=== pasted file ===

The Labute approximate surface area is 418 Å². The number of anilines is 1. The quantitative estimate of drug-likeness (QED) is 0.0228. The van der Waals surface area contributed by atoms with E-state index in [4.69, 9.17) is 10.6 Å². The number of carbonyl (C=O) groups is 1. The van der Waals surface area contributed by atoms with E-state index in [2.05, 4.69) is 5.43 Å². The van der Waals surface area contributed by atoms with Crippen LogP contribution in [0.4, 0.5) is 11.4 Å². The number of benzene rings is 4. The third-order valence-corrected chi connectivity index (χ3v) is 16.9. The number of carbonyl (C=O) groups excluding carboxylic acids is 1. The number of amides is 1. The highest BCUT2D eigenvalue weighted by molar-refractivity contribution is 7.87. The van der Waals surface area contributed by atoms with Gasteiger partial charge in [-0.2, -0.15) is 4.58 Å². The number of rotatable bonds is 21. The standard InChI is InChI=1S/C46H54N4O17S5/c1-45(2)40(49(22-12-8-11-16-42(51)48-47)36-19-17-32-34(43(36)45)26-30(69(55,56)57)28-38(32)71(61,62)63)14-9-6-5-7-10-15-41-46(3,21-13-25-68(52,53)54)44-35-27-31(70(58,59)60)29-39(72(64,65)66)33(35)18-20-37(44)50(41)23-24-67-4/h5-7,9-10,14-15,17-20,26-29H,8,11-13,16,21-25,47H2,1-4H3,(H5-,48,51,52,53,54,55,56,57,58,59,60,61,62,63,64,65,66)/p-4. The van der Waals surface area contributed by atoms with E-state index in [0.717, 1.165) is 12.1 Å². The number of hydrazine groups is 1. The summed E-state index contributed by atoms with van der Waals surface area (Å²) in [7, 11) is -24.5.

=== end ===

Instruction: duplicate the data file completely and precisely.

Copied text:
The Labute approximate surface area is 418 Å². The number of anilines is 1. The quantitative estimate of drug-likeness (QED) is 0.0228. The van der Waals surface area contributed by atoms with E-state index in [4.69, 9.17) is 10.6 Å². The number of carbonyl (C=O) groups is 1. The van der Waals surface area contributed by atoms with E-state index in [2.05, 4.69) is 5.43 Å². The van der Waals surface area contributed by atoms with Crippen LogP contribution in [0.4, 0.5) is 11.4 Å². The number of benzene rings is 4. The third-order valence-corrected chi connectivity index (χ3v) is 16.9. The number of carbonyl (C=O) groups excluding carboxylic acids is 1. The number of amides is 1. The highest BCUT2D eigenvalue weighted by molar-refractivity contribution is 7.87. The van der Waals surface area contributed by atoms with Gasteiger partial charge in [-0.2, -0.15) is 4.58 Å². The number of rotatable bonds is 21. The standard InChI is InChI=1S/C46H54N4O17S5/c1-45(2)40(49(22-12-8-11-16-42(51)48-47)36-19-17-32-34(43(36)45)26-30(69(55,56)57)28-38(32)71(61,62)63)14-9-6-5-7-10-15-41-46(3,21-13-25-68(52,53)54)44-35-27-31(70(58,59)60)29-39(72(64,65)66)33(35)18-20-37(44)50(41)23-24-67-4/h5-7,9-10,14-15,17-20,26-29H,8,11-13,16,21-25,47H2,1-4H3,(H5-,48,51,52,53,54,55,56,57,58,59,60,61,62,63,64,65,66)/p-4. The van der Waals surface area contributed by atoms with E-state index in [0.717, 1.165) is 12.1 Å². The number of hydrazine groups is 1. The summed E-state index contributed by atoms with van der Waals surface area (Å²) in [7, 11) is -24.5.